South Africa’s tobacco control legislation was thought to be one of the most comprehensive in the world at the time of its adoption, but is now falling behind many other countries – of 24 tobacco-control measures identified by the WHO, South Africa currently complies with only 11. (Shisana, et al., SANHANES-1 Team, 2013, South African National Health and Nutrition Examination Survey (SANHANES-1), (Cape Town: HSRC Press), 2013, p. 38)
Sars can also do a lot more. For an agency that has built world-class tax and customs administration systems and processes, its excise control is nothing short of archaic.
For example, it relies on the diamond stamp to determine if tax has been paid. The presence of the diamond stamp is intended to validate that the tax (R15.52 per pack) has been paid and that the pack is “legal”. But the diamond stamp, a simple die impression, contains no security features and is very easily counterfeited.
It gives a false sense of security, and is readily found on both legal and illegal packs. The diamond stamp should, at a minimum, be replaced by a secure fiscal mark to give Sars independent third-party data on what has been produced and imported, and provide law enforcement with a means to determine what is illicit.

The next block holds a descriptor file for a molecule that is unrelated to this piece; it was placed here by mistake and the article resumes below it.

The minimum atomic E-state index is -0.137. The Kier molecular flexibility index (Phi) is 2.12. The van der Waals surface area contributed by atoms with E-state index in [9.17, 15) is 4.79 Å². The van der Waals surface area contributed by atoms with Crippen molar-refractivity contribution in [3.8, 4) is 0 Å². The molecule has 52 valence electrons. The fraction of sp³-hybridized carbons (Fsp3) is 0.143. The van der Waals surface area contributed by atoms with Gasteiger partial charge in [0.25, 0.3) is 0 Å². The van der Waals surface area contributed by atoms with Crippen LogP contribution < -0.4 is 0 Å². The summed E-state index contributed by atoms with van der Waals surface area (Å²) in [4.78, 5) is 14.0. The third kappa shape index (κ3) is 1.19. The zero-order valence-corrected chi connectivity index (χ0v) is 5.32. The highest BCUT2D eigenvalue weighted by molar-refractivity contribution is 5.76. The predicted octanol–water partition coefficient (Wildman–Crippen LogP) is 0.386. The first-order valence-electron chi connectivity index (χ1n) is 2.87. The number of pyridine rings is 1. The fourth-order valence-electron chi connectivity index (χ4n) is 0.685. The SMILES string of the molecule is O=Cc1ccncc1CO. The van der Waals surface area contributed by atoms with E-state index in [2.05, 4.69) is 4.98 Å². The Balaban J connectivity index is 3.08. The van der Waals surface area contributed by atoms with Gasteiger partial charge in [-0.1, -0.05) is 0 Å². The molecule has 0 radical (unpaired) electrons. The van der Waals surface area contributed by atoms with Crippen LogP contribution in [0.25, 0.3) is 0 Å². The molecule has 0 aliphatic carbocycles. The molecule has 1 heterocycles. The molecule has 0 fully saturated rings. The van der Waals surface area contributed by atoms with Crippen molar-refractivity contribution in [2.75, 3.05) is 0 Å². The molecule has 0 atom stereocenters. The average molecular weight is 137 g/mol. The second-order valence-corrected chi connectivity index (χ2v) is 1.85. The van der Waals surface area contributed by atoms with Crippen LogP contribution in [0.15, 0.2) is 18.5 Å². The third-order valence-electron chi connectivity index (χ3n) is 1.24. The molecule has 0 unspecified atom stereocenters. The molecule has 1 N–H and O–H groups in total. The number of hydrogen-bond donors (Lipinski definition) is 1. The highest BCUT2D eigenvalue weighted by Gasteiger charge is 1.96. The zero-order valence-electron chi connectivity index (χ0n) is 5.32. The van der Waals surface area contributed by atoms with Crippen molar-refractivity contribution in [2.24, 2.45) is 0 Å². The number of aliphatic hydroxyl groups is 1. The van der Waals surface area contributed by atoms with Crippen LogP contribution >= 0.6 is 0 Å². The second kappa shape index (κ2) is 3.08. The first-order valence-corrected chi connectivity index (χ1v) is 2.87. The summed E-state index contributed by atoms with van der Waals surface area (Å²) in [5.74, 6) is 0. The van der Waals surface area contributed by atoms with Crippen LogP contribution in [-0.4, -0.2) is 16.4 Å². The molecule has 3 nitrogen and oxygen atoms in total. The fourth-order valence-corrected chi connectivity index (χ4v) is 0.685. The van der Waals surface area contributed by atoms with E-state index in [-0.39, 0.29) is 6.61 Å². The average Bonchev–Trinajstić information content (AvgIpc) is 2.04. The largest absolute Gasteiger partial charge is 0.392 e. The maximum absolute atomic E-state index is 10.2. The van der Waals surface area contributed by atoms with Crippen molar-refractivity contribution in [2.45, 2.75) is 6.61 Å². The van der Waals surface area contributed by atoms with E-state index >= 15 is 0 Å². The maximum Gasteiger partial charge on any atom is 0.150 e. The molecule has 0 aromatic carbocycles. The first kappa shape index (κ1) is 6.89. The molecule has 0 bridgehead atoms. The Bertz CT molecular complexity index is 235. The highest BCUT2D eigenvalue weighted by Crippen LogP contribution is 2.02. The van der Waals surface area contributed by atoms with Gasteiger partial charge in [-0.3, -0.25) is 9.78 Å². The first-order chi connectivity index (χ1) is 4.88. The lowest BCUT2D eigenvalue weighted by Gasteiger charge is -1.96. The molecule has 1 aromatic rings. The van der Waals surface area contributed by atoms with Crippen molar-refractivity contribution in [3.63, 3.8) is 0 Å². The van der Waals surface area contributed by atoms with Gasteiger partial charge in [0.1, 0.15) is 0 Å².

Today, Sars is flying blind in this respect.
Ironically, South Africa was one of the first 10 countries to sign the WHO’s Illicit Trade Protocol. However, the protocol has not been ratified here and little if anything is being done with regard to its implementation. The protocol, which now comes into force after having been ratified by the 40th nation, contains provisions that requires, inter alia:
- The licensing of all entities involved in tobacco supply chains;
- Tobacco companies to apply due diligence measures to its customers;
- Secure track and trace of tobacco products and production controls in factories;
- Record-keeping obligations in respect of tobacco manufacturing equipment; and,
- Restrictions on the sale or purchase of tobacco manufacturing equipment.
We should be wary of the fact that the Tisa recommendations make no mention of the protocol or its provisions relating to combatting illicit trade.
Tisa is instead calling for the placement of customs officers in all factories to “ensure all production is declared and duties paid”.
Production controls are indeed required but Tisa’s recommendation is diametrically opposed to the best practices with respect to integrity controls as agreed by the global customs community and endorsed by the World Customs Organisation and Organisation for Economic Co-operation.
It is common knowledge in the customs world that automated controls that are not subject to human discretion or vulnerable to bribery are far more effective in combatting fraud and non-compliance.